Sunday, 6 January 2013: 9:20 AM
Room 12A (Austin Convention Center)
On 11th of March 2011, a magnitude 9.0 earthquake off the east coast of Japan and subsequent tsunami caused widespread damage in north-eastern Japan and resulted in a cooling system failure, partial reactor core meltdown, and radiation release from the Fukushima Dai-ichi nuclear power plant (FD-NPP). An accurate estimate of the radiation released into the atmosphere from the FD-NPP plant is necessary for scientists and government officials to make informed decisions that impact the estimation of long-term doses and the safety of people living and working near Fukushima. There are currently several research grade solutions for making a source term estimates (STE) for atmospheric contaminant release, however they have rarely been applied to an operational radiological incident. The FD-NPP radiation release and contamination estimation problem poses unique challenges in the physics, available measurements, and STE methodology used. To address these ongoing challenges, the National Science Foundation (NSF) recently sponsored a workshop held at the National Center for Atmospheric Research (NCAR) that brought together an international group of researchers from Japan, Europe, and the United Sates with relevant expertise. The goal of the workshop was to: 1.) share/present current STE approaches, 2.) share/present available data, 3.) discuss how the current state-of-the-science STE methods can be extended to address the challenging unanswered questions related to the FD-NPP incident, and 4.) document these results in a peer-reviewed journal to inform the broader scientific community should a similar event occur again. This presentation will cover the findings that were derived from this workshop with a focus placed on the unique challenges to STE that are present in the FD-NPP problem and a survey of the methods that can be used to address these challenges.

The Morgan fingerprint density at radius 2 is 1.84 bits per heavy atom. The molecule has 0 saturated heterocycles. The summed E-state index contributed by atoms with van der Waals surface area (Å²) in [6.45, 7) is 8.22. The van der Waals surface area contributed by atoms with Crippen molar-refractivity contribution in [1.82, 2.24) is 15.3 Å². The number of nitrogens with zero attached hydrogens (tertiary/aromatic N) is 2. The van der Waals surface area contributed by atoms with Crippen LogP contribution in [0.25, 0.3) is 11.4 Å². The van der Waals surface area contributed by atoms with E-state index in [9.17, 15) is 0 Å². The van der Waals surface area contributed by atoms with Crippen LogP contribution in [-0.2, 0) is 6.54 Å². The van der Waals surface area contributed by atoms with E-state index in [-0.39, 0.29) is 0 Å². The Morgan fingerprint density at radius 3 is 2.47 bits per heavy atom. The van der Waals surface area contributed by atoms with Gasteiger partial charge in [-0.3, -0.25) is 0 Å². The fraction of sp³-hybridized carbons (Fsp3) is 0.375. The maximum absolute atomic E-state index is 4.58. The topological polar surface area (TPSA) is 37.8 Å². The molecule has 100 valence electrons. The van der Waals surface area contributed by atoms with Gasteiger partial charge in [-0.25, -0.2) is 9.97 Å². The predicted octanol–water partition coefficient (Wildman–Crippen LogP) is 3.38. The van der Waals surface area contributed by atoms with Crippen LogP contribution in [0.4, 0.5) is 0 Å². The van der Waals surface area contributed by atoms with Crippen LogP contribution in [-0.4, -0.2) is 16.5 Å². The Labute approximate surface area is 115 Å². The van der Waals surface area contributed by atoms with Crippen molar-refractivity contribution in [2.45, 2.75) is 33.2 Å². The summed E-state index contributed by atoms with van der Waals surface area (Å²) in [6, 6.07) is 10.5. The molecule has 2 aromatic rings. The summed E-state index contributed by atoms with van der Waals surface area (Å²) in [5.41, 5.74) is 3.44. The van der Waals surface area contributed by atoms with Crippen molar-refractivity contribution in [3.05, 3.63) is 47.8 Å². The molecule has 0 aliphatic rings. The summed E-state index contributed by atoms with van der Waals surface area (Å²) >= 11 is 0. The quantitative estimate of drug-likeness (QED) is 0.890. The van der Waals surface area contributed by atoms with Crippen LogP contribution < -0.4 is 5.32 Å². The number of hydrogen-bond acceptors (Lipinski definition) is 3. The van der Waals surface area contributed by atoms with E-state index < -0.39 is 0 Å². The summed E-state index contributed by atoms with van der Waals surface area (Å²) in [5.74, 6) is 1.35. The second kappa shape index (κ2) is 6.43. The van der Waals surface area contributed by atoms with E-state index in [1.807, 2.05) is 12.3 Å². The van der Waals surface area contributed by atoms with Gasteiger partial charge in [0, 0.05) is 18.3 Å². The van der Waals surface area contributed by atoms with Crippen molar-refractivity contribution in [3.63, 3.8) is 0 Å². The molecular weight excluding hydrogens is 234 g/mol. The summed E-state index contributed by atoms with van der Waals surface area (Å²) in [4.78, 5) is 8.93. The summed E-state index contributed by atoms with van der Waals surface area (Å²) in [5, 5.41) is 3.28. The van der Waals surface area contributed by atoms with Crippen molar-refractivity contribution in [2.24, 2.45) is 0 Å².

- Indicates paper has been withdrawn from meeting
- Indicates an Award Winner